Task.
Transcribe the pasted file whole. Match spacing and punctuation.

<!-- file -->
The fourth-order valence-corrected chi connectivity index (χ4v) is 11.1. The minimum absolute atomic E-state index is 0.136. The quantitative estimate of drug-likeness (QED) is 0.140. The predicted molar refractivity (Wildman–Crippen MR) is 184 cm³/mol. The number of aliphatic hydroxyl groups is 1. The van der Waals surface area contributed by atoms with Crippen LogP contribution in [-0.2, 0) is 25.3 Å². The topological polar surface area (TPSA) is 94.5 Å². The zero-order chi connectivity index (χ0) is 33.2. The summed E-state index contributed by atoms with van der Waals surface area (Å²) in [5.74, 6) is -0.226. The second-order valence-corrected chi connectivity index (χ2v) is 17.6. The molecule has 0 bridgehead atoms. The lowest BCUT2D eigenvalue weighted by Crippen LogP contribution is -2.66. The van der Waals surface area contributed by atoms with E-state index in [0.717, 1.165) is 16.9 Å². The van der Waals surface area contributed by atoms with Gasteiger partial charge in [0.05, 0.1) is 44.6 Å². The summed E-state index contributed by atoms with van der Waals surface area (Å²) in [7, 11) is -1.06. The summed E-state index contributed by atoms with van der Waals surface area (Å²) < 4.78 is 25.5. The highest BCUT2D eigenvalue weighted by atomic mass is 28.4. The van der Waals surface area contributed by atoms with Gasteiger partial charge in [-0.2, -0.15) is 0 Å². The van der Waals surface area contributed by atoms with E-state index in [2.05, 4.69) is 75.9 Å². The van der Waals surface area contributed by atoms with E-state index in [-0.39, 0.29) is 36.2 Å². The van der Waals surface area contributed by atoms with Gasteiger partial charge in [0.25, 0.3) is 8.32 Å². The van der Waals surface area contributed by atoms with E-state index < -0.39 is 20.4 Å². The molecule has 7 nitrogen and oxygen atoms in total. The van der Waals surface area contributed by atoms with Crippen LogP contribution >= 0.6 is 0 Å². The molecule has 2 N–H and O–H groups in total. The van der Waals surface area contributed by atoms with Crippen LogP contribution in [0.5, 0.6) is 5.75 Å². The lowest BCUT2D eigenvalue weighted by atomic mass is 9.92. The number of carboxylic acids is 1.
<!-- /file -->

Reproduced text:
The fourth-order valence-corrected chi connectivity index (χ4v) is 11.1. The minimum absolute atomic E-state index is 0.136. The quantitative estimate of drug-likeness (QED) is 0.140. The predicted molar refractivity (Wildman–Crippen MR) is 184 cm³/mol. The number of aliphatic hydroxyl groups is 1. The van der Waals surface area contributed by atoms with Crippen LogP contribution in [-0.2, 0) is 25.3 Å². The topological polar surface area (TPSA) is 94.5 Å². The zero-order chi connectivity index (χ0) is 33.2. The summed E-state index contributed by atoms with van der Waals surface area (Å²) in [5.74, 6) is -0.226. The second-order valence-corrected chi connectivity index (χ2v) is 17.6. The molecule has 0 bridgehead atoms. The lowest BCUT2D eigenvalue weighted by Crippen LogP contribution is -2.66. The van der Waals surface area contributed by atoms with E-state index in [0.717, 1.165) is 16.9 Å². The van der Waals surface area contributed by atoms with Gasteiger partial charge in [0.05, 0.1) is 44.6 Å². The summed E-state index contributed by atoms with van der Waals surface area (Å²) in [7, 11) is -1.06. The summed E-state index contributed by atoms with van der Waals surface area (Å²) < 4.78 is 25.5. The highest BCUT2D eigenvalue weighted by atomic mass is 28.4. The van der Waals surface area contributed by atoms with Gasteiger partial charge in [-0.2, -0.15) is 0 Å². The van der Waals surface area contributed by atoms with E-state index in [2.05, 4.69) is 75.9 Å². The van der Waals surface area contributed by atoms with E-state index in [-0.39, 0.29) is 36.2 Å². The van der Waals surface area contributed by atoms with Gasteiger partial charge in [0.25, 0.3) is 8.32 Å². The van der Waals surface area contributed by atoms with E-state index < -0.39 is 20.4 Å². The molecule has 7 nitrogen and oxygen atoms in total. The van der Waals surface area contributed by atoms with Crippen LogP contribution >= 0.6 is 0 Å². The molecule has 2 N–H and O–H groups in total. The van der Waals surface area contributed by atoms with Crippen LogP contribution in [0.5, 0.6) is 5.75 Å². The lowest BCUT2D eigenvalue weighted by atomic mass is 9.92. The number of carboxylic acids is 1.